Editorial: terror act by passport
27.09.12 12:34 By Gazeta.ru editorial
According to a new Transportation Ministry order, starting July 1, 2013 data about every passenger who enters or exits any region in Russia will be added to a new FSB/Interior Ministry database.
"Tickets for public transport will only be sold with a passport," a source in Russia's transport ministry said to Gazeta.ru.
In other words,
transportation companies will be required to have the name, surname, passport number, DOB, and proof of registration for every passenger on board. In addition, the company must show the route taken for each passenger, and the date and location where every ticket was purchased.
The Transportation ministry explains new rules with the need to ensure security in Russia. The idea of selling tickets only with passports was born after the deputies recalled how young residents of the North Caucasus republic of Dagestan arrived to Moscow by a inter-city bus and blew themselves up in the Moscow Metro in March 2010, killing 40 people.
Strengthening security in the transportation sphere as a measure to combat terrorism is a global trend. After the 9/11 terror act, the USA strengthened security rules and there has not been a single major terror act there. In Russia, however, there are regions where acts of terror are committed almost every day.
After the explosion in the Moscow airport Domodedovo, authorities decided to put metal detectors in every airport and railway station in the city. If we compare how people are searched and checked in Moscow and, say, in Jerusalem, it would become clear who really combats terrorism. In Moscow anyone could enter the airport without being checked.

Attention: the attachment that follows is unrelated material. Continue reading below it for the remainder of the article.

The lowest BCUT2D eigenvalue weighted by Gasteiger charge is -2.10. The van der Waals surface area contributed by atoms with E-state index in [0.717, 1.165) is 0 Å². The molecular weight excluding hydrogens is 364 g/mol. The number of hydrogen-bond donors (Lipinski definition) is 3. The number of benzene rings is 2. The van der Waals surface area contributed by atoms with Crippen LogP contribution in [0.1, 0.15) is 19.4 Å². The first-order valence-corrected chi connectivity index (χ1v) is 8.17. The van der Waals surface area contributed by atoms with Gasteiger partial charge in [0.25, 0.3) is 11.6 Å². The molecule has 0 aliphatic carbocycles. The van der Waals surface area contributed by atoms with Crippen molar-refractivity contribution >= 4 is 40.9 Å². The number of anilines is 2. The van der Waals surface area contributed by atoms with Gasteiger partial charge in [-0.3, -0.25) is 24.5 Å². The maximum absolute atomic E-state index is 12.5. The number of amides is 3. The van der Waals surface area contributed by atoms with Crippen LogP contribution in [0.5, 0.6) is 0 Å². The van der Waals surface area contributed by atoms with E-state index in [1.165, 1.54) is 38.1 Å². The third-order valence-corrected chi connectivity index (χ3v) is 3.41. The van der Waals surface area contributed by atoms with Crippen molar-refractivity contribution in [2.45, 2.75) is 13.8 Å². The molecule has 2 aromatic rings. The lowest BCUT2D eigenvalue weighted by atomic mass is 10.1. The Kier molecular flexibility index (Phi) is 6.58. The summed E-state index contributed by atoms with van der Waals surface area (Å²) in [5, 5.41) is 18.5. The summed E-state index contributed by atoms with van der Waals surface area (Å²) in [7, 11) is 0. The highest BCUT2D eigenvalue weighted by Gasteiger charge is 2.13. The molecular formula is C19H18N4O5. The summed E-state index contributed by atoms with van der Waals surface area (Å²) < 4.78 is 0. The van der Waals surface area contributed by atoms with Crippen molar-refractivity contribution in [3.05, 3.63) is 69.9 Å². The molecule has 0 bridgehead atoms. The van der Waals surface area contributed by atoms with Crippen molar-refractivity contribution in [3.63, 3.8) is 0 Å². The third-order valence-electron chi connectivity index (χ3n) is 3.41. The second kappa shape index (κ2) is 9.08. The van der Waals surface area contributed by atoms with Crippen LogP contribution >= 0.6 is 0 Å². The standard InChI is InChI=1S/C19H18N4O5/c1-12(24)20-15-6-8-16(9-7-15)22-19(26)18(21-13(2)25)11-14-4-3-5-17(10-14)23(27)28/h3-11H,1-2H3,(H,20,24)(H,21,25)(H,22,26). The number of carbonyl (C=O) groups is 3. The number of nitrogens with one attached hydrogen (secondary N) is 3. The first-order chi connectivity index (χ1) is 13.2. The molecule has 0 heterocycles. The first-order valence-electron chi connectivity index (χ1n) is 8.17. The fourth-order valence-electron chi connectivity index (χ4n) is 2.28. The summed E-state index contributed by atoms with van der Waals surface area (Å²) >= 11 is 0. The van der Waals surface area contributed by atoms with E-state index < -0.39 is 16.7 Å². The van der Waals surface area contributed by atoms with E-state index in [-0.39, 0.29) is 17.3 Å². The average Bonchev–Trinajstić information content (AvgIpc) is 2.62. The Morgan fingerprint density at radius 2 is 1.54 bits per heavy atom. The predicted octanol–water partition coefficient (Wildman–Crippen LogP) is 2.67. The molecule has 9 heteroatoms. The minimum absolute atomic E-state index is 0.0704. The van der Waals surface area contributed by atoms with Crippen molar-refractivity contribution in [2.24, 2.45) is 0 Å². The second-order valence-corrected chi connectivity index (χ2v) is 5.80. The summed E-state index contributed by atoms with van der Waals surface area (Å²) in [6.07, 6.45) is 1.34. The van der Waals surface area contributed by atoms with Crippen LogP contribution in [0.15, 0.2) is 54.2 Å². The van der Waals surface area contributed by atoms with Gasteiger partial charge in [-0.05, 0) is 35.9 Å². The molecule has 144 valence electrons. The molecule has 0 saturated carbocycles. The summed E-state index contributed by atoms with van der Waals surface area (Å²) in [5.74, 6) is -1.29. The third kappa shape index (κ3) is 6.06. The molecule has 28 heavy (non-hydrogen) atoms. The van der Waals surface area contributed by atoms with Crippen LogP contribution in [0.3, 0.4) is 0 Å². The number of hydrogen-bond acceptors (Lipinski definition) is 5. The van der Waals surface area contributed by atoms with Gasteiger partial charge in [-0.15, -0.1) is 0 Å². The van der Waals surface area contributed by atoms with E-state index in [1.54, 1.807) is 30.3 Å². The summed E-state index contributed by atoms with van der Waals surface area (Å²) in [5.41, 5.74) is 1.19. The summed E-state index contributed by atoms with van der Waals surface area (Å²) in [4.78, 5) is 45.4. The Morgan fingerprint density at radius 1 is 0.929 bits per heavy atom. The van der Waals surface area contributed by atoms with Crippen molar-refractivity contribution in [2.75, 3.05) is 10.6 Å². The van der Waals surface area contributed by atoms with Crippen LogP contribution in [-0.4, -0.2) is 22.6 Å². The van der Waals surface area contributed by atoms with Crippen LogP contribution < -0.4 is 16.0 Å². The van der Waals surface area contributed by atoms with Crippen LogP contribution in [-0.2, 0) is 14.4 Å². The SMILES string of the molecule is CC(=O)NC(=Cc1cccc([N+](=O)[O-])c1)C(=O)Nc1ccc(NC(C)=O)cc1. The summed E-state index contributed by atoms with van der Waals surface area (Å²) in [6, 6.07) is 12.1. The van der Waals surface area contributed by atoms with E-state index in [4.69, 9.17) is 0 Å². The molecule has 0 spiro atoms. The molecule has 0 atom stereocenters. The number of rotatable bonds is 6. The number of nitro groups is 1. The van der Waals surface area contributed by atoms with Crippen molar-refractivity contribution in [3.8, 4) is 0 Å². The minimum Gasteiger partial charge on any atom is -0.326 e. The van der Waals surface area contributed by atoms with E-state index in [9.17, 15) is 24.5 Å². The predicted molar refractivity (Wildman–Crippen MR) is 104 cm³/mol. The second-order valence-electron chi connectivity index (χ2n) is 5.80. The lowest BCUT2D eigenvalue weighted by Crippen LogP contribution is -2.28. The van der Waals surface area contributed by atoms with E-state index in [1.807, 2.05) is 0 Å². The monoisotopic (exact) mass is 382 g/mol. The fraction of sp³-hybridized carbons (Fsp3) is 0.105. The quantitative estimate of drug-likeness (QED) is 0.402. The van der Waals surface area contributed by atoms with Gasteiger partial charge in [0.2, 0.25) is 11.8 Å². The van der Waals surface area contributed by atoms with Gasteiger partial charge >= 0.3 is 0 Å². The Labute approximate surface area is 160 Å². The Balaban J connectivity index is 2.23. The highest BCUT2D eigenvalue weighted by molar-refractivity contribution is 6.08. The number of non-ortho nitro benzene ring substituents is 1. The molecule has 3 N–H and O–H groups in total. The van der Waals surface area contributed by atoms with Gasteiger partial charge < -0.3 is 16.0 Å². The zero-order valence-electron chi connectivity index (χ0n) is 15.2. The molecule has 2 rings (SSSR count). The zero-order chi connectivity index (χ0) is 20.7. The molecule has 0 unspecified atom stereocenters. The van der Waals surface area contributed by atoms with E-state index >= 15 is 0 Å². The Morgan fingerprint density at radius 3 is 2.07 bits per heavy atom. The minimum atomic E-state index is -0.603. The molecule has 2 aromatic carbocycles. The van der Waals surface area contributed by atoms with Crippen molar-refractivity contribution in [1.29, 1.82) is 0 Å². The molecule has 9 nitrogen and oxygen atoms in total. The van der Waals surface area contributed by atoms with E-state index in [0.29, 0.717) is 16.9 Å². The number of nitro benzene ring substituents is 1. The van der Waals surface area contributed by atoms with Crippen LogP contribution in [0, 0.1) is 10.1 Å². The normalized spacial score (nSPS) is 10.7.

It is unlikely that a terrorist would travel from Dagestan by buses on their real passport. And if they decide to travel by car it would be impossible to check everyone.
The problem in Russia is that those security measures which are invented by the authorities, either are inexecutable, or are not anyhow connected with the thing they are aimed at.
After the terror act in Beslan in 2004 straight governors' elections were cancelled for security reasons, but they were returned 7 years later after street protests broke out in Moscow. It seems that the terror act n Beslan had nothing to do with straight governors' election and it is unclear why they had to be cancelled.
The idea require passports to buy a ticket for public transport is pointless. And the passport data will unlikely help with combating terrorism.
Firstly, it is totally unclear what could stop a potential suicide bomber from buying a bus ticket without his or her real passport.
Secondly, even if the passport is fake, it is hard to imagine that by 2013, all Russian buses will be equipped with modern anti-counterfeit passport systems.
Not to mention situations when a person, having forgotten his passport, would try to settle the issue with a driver, financially. It is well-known that two bombs set off in airplanes in Domodedovo airport in August 2004 were possible only after the terrorists gave a $30 bribe to airport staff so that they could skip document checking.
It is, of course, possible to sell tickets to public transport only with passports. But it has nothing to do with security.
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